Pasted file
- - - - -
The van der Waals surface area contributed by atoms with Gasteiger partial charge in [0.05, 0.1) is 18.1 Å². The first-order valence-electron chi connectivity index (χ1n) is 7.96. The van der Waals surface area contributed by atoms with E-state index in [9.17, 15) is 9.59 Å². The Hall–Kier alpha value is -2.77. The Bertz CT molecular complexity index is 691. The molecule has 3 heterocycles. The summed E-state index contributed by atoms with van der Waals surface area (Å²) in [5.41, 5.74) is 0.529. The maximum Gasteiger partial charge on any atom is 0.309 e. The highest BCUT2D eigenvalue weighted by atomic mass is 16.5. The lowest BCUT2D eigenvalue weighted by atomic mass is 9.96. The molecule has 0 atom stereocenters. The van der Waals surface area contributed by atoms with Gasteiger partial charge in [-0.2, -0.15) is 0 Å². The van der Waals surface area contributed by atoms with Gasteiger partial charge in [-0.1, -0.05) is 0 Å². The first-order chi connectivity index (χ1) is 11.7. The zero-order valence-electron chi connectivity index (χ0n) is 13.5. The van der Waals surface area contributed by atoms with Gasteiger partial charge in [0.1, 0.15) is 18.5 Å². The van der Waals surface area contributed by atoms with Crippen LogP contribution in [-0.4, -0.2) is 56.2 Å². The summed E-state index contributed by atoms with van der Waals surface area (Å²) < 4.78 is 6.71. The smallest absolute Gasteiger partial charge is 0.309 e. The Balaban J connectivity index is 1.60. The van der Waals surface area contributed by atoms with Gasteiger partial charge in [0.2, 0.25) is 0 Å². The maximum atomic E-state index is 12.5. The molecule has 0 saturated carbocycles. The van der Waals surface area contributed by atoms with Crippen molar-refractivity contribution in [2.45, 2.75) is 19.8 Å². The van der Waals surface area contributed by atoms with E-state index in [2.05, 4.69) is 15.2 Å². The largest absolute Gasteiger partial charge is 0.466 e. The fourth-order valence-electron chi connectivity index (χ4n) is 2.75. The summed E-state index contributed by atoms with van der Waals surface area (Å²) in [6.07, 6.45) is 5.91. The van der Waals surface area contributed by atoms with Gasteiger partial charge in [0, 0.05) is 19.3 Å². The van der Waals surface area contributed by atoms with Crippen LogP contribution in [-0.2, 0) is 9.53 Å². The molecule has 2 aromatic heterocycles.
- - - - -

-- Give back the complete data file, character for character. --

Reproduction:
The van der Waals surface area contributed by atoms with Gasteiger partial charge in [0.05, 0.1) is 18.1 Å². The first-order valence-electron chi connectivity index (χ1n) is 7.96. The van der Waals surface area contributed by atoms with E-state index in [9.17, 15) is 9.59 Å². The Hall–Kier alpha value is -2.77. The Bertz CT molecular complexity index is 691. The molecule has 3 heterocycles. The summed E-state index contributed by atoms with van der Waals surface area (Å²) in [5.41, 5.74) is 0.529. The maximum Gasteiger partial charge on any atom is 0.309 e. The highest BCUT2D eigenvalue weighted by atomic mass is 16.5. The lowest BCUT2D eigenvalue weighted by atomic mass is 9.96. The molecule has 0 atom stereocenters. The van der Waals surface area contributed by atoms with Gasteiger partial charge in [-0.2, -0.15) is 0 Å². The van der Waals surface area contributed by atoms with Gasteiger partial charge in [-0.1, -0.05) is 0 Å². The first-order chi connectivity index (χ1) is 11.7. The zero-order valence-electron chi connectivity index (χ0n) is 13.5. The van der Waals surface area contributed by atoms with Gasteiger partial charge in [0.1, 0.15) is 18.5 Å². The van der Waals surface area contributed by atoms with Crippen LogP contribution in [-0.4, -0.2) is 56.2 Å². The summed E-state index contributed by atoms with van der Waals surface area (Å²) < 4.78 is 6.71. The smallest absolute Gasteiger partial charge is 0.309 e. The Balaban J connectivity index is 1.60. The van der Waals surface area contributed by atoms with Gasteiger partial charge in [0.2, 0.25) is 0 Å². The maximum atomic E-state index is 12.5. The molecule has 0 saturated carbocycles. The van der Waals surface area contributed by atoms with Crippen molar-refractivity contribution in [2.45, 2.75) is 19.8 Å². The van der Waals surface area contributed by atoms with E-state index in [2.05, 4.69) is 15.2 Å². The largest absolute Gasteiger partial charge is 0.466 e. The fourth-order valence-electron chi connectivity index (χ4n) is 2.75. The summed E-state index contributed by atoms with van der Waals surface area (Å²) in [6.07, 6.45) is 5.91. The van der Waals surface area contributed by atoms with Gasteiger partial charge in [0, 0.05) is 19.3 Å². The van der Waals surface area contributed by atoms with Crippen LogP contribution in [-0.2, 0) is 9.53 Å². The molecule has 2 aromatic heterocycles.